Is it legally right to put movie/music/games cover art on a website?


We want to launch a website where we put information about movies, music and more.
Each item (movie, music etc.) will have it's own page. On this page there will be some information about the item, such as actor, author, artist.

We would also like to have the cover image for the product. Though we don't know if this is legally right to do. We will make money from the website but NOT from the images. We will have ads that other companies put on our website. The ads and money doesn't have any connection to the images.

We have been searching for answers for some time now and I see different answers wherever I go.

Many of the answers we've found mentions fair use. Though it really is a grey area.

Some say that you always have to ask for permission first, while some say that you really don't have to.

  1. So what is the real answer?
  2. What is the worst thing that could happen?

Legal Website Copyright

asked Feb 2 '13 at 04:17
Oskar Persson
109 points
Top digital marketing agency for SEO, content marketing, and PR: Demand Roll
  • I think the issue here is where are you getting the images? If you downloaded them from somewhere else you probably need permission. – Joe A 9 years ago
  • How does your website make money (i.e. what are your services) will be a factor on which side of the law you land on. – Global Nomad 9 years ago
  • I've shared a friend's experience in the answer. Hope it helps. – Global Nomad 9 years ago
  • I think you should be within fair use guidelines since the content is sourced from users. To me, this is synonymous with YouTube where users embed/use copyrighted materials within their own videos. – Joe A 9 years ago
  • +1 your question BTW it is relevant to startups. Unfortunately there are a few power user/moderator types that feel the need to mercilessly downvote Qs/As that don't fit their elitist startup Q&A worldview. – Joe A 9 years ago
  • @JoeA So just to be clear, you think this would be okay to do? – Oskar Persson 9 years ago
  • I think so but IANAL. I think Global nomad's answer is correct, better be safe that sorry. As an alternative, find a site with a similar model and figure out their approach, i.e. do they have a contact box for DCMA takedowns etc. – Joe A 9 years ago
  • @JoeA That is kind of one of the reasons I'm asking here. I can't really find what approach other sites use. – Oskar Persson 9 years ago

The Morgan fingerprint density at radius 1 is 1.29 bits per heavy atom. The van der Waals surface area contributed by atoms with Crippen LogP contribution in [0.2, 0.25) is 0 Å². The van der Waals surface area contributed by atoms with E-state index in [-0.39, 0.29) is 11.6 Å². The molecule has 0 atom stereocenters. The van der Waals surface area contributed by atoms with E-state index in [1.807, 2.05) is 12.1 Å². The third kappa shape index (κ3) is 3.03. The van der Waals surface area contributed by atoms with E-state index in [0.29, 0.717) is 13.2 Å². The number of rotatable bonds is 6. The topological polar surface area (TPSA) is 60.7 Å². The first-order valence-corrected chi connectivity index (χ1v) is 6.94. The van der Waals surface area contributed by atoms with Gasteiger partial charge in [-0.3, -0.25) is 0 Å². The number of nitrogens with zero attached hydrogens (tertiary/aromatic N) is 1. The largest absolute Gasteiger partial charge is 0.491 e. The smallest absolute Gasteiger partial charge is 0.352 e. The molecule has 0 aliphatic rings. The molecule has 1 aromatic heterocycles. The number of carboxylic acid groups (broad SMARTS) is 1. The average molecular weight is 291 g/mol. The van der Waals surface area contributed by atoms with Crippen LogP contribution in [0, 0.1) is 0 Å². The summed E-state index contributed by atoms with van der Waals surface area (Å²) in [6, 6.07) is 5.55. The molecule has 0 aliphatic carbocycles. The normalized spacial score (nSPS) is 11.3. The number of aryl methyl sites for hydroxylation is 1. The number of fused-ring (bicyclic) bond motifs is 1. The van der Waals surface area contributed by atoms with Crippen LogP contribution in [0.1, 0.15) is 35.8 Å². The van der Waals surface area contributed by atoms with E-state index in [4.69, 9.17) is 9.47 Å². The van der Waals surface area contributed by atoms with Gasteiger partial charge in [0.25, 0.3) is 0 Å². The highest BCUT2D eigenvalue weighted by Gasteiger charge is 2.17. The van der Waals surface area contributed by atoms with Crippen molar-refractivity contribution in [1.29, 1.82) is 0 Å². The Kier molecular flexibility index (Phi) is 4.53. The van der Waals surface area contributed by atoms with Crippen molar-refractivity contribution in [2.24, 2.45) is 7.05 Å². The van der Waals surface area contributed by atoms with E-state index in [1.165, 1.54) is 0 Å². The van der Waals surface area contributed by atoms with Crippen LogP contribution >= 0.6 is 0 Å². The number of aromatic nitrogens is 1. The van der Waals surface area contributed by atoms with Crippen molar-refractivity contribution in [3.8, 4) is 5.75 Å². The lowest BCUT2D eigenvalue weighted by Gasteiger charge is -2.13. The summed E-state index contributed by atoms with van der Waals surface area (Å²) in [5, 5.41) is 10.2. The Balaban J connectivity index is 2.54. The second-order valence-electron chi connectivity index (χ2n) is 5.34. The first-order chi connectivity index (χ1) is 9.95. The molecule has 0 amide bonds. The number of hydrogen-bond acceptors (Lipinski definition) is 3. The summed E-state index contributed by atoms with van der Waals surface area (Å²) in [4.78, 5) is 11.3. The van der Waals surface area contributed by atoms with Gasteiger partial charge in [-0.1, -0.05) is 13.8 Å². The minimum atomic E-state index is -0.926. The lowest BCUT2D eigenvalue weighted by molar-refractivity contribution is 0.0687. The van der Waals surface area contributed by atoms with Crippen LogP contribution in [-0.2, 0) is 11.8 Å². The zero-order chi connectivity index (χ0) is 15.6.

• That's why I commented and didn't answer. There are a bunch of attorneys on here I'm sure one of them will eventually give a good answer. – Joe A 9 years ago

2 Answers


If your site offers critics (similar to Rotten Tomatoes) you may be covered under Fair Use so please consult a lawyer. On the other hand if your site display behind the scenes photos or alleged plot lines (which a friend of mine's fan site did), then you may receive a cease-and-desist like my friend did. Best to consult a lawyer with experience in this. If your site will generate interest for movies, why not approach the studio?

answered Feb 2 '13 at 06:39
Global Nomad
326 points
  • With "you may be covered under Fair Use", you mean I will be alright? The only images I will publish are poster and cover images. And what is really the worst thing that could happen? What does a cease-and-desist really mean? – Oskar Persson 9 years ago
  • +1 for consult an attorney. Copyright owners pay for searchers to discover infringers. Every so often they select a defendant to serve as an example. You don't want this. – Yorick 9 years ago


You can get sued. Or you can never hear from anyone.
Want to make a bet with your money or freedom?

Take those couple of hundreds of dollars. Prepare a good description of what you're trying to build and talk to an Copyright lawyer. It may save your business, your money and/or your personal freedom. Definitely worth it.

The music and film industry is vicious. They will not care if you lose your house and live on the streets with your children to make an example of you should they feel like it.

why risk? Talk to a lawyer before you commit your own money and time to build something that may simply never work as it may land you in a pile of doodoo.

answered Feb 2 '13 at 09:24
Ron M.
4,224 points
  • Okay, thanks for your answer. I think I know somebody we can talk to. – Oskar Persson 9 years ago

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